By Corey Paul
Portland lacks the framework it needs to help its web startups grow, said Darius Monsef, the CEO of the website COLOURlovers, to a crowd of fellow web developers Tuesday. Portland needs more investors who know the business, he argues, and more who can inject tens or hundreds of thousands of dollars into budding companies, instead of the millions provided by big venture capitalists. The city also needs a stronger web community, where people with complimentary skill sets or roles can meet easily and often.
Monsef (pictured at left with a local web developer) built COLOURlovers here. The site provides palettes for color schemes to a variety of designers, working on a web site or a magazine or a living room. It was a novel idea, recently rewarded with an undisclosed amount of venture and angel money — but from California, not Portland. Because just a few years ago, Portland proved too difficult an environment for Monsef, and the draw of San Francisco investment money (and of the lady who's now his wife) proved strong. There he found a "mystical land of Startups" where he could discuss the nuances of running a web company with founders just like him.
Now, however, the 29-year-old Monsef plans to grow his company in his hometown of Portland again.
And there's plenty of incentive to do so, he says. Top web developers saturate the Bay's job market. Those seeking to run a company can usually find the money, while those seeking to work for one are often lured by fat pay and benefits of the Googles and Facebooks out there. Portland's cheaper, Mosef says, and it still has the talent.
COLOURlovers, thrice nominated for Best Community Website of the Year by the Webby Awards, has clients including Groupon, Martha Stewart and Hearst Magazines. It remains small — with five full-time employees and several contractors — much smaller than the organization Monsef founded before getting $50,000 funding from a retired Tektronix board member to develop COLOURlovers. That company was the non-profit All Hands Volunteers, which provided thousands of volunteers for relief during Hurricane Katrina and the 2004 tsunami in Thailand.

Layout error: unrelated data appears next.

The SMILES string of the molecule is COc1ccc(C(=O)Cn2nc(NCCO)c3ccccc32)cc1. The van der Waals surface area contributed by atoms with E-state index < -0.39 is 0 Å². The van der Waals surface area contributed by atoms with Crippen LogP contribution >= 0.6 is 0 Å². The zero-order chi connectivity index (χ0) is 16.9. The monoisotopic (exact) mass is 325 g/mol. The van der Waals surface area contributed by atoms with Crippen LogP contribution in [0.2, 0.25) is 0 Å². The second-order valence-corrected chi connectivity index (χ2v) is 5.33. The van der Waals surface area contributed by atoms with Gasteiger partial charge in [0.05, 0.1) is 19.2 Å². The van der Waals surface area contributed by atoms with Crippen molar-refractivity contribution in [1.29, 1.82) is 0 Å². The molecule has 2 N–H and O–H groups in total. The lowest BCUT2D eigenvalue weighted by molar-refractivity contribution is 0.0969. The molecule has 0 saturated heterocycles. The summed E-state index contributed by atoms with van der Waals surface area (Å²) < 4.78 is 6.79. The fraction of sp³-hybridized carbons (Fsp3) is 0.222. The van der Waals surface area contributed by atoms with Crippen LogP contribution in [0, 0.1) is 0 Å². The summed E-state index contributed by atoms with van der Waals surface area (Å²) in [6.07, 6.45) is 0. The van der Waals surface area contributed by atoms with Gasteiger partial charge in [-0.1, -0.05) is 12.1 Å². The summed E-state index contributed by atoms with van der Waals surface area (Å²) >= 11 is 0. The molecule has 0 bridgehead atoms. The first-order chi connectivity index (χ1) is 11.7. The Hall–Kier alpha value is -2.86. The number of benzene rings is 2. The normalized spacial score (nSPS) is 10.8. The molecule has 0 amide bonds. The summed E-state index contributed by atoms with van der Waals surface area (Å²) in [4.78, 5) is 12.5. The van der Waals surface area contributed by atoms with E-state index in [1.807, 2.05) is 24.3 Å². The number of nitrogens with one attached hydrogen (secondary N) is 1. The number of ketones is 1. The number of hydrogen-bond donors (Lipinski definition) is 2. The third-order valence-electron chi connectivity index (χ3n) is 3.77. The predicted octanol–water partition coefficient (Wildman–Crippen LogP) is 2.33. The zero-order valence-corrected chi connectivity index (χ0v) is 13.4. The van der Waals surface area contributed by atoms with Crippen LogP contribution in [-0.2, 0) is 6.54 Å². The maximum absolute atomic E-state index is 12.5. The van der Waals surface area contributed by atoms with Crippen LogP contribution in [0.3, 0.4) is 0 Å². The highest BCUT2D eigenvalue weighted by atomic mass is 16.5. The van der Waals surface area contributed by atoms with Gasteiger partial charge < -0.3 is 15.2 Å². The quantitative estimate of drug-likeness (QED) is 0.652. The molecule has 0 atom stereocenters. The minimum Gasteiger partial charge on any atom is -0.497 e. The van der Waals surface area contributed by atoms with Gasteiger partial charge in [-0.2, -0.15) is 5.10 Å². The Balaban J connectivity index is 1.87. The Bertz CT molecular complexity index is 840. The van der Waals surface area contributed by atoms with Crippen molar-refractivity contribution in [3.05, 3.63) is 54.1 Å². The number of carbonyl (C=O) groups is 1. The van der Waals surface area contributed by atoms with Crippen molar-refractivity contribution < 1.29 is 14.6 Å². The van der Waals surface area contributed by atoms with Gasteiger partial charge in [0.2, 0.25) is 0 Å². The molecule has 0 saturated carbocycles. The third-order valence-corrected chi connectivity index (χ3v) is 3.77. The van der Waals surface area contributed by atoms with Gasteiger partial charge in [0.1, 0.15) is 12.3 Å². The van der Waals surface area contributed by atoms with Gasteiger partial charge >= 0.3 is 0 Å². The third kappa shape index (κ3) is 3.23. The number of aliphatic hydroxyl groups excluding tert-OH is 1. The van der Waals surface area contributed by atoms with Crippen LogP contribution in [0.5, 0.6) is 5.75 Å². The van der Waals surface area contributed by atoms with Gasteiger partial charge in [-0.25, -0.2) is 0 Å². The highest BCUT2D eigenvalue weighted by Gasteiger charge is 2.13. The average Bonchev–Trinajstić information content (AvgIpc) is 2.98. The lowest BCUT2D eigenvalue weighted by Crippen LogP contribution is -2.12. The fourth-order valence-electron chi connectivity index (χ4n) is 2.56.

About 20 Portland web developers came to hear Monsef speak for an hour, then chatted with him for nearly that long. The informal session, at the Portland Incubator Experiment (PIE) under the Wieden + Kennedy building, was billed as a Portland developer's return to Portland on the blog Silicon Florist, run by PIE's director Rick Turoczy.
That characterization is a little misleading. Monsef will still work mostly in the San Francisco, close to the funding. Co-founder Aaron Epstein will remain in New York, which is close to a lot of clientele. That leaves only one co-founder in Portland, CTO Chris Williams. But all three were in town Tuesday celebrating the hire a new engineer in Portland. And if their company grows as signs suggest, they plan to hire more.
Monsef has pledged to work more toward building up a support system for Portland developers, and to provide the critical voice that he says is also lacking. Actually, the event at PIE came on the heels of a blunt article Monsef wrote about his decision to leave Portland, published in Silicon Florist.
In it, Mosef argues that development organizations such as the Oregon TechLaunch Bootcamp, Portland SCORE and the Oregon Entrepeneurs Network, aren't much help to WEB startups, although they may benefit companies selling physical products. He says the same goes for advisors that demand payment and for investors that have little experience with web development.
"A lot of investors you have here now are more Intel, real estate, stock, financial — more traditional — and they don't necessarily understand what it is we are doing here," Mosef says. "The less familiar they are with the startup world, the more coaxing, convincing and handholding they are going to need to make an investment."
For example, a web startup doesn't need a business plan, just a solid idea and the will to execute it, Monsef says. Plans and projections, even of the most successful web startups, can change.
Several of the questions from developers at PIE focused on COLOURlovers' experience with Y Combinator, an innovative model of startup funding created in 2005 and operating out of Mountain View, Calif. In that program, companies receive a small amount funding — a seed like Monsef champions — and move to Silicon Valley for three months to refine their company with a group of experts.
Paul Graham, one of the Y Combinator's founders and legend among computer programmers as a creator of the first application service provider, will often accept companies with underdeveloped ideas but a promising team, Monsef said. He offered Flickr as an example, saying it began as an idea to share screen captures from video games before Graham helped it grow into the popular photo-sharing site that it is now.
The expertise in Portland must look to make similar investments in each other, Monsef argues.
"We have to be willing to bleed a little bit more, meaning not have all the added funding luxuries of San Francisco and slog through this together," Monsef says.
Corey Paul is an associate writer for Oregon Business.